Learning and experience reshape the adult brain throughout its lifetime. In the hippocampus (a region important for learning and memory and the regulation of stress and anxiety), remodelling includes the addition of entirely new neurons. But much is still unknown about how these neurons affect our behaviour as we age.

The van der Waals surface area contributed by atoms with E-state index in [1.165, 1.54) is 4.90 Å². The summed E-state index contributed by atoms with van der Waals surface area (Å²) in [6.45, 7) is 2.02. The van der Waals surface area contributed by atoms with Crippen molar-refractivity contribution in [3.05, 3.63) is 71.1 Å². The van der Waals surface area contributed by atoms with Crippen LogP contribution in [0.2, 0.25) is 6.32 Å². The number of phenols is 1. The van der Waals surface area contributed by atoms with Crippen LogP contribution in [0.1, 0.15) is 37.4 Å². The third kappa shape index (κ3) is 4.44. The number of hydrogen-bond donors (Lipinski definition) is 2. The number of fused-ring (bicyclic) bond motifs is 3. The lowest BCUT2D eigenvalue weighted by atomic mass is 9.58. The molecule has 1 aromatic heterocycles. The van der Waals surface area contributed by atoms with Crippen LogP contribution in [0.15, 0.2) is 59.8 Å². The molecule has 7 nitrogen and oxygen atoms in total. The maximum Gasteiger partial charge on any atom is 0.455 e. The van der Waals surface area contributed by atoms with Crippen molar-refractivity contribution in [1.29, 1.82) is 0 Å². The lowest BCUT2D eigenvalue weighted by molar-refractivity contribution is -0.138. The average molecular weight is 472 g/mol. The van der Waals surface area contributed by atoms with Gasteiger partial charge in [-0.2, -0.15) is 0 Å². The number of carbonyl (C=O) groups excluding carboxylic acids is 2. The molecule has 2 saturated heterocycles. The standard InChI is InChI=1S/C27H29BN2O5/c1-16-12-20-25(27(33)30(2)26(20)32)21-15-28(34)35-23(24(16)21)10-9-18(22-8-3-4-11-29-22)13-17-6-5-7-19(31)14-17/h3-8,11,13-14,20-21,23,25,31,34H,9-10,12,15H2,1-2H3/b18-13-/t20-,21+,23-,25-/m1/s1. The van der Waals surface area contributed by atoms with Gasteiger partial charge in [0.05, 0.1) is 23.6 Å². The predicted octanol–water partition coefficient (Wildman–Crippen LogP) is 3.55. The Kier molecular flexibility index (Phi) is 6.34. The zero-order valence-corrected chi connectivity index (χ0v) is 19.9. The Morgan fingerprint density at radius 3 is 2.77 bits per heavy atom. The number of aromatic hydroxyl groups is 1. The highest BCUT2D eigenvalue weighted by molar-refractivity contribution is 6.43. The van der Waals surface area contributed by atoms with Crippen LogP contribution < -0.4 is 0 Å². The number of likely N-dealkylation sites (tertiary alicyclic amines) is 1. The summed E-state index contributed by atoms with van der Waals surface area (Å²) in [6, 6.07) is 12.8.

Dr. Paula Duarte Guterman, Canada Research Chair in Behavioural Neuroscience, aims to shed light on the role these new neurons in the hippocampus play in our behaviour. To do this, she and her research team are using a new animal model, the common degu, a small rodent native to Chile. By adopting an approach that uses natural variations in the production of new neurons-due to sex, aging and parental experience-they hope to improve our understanding of how the hippocampus is shaped over a person’s lifetime and how it affects our behaviour.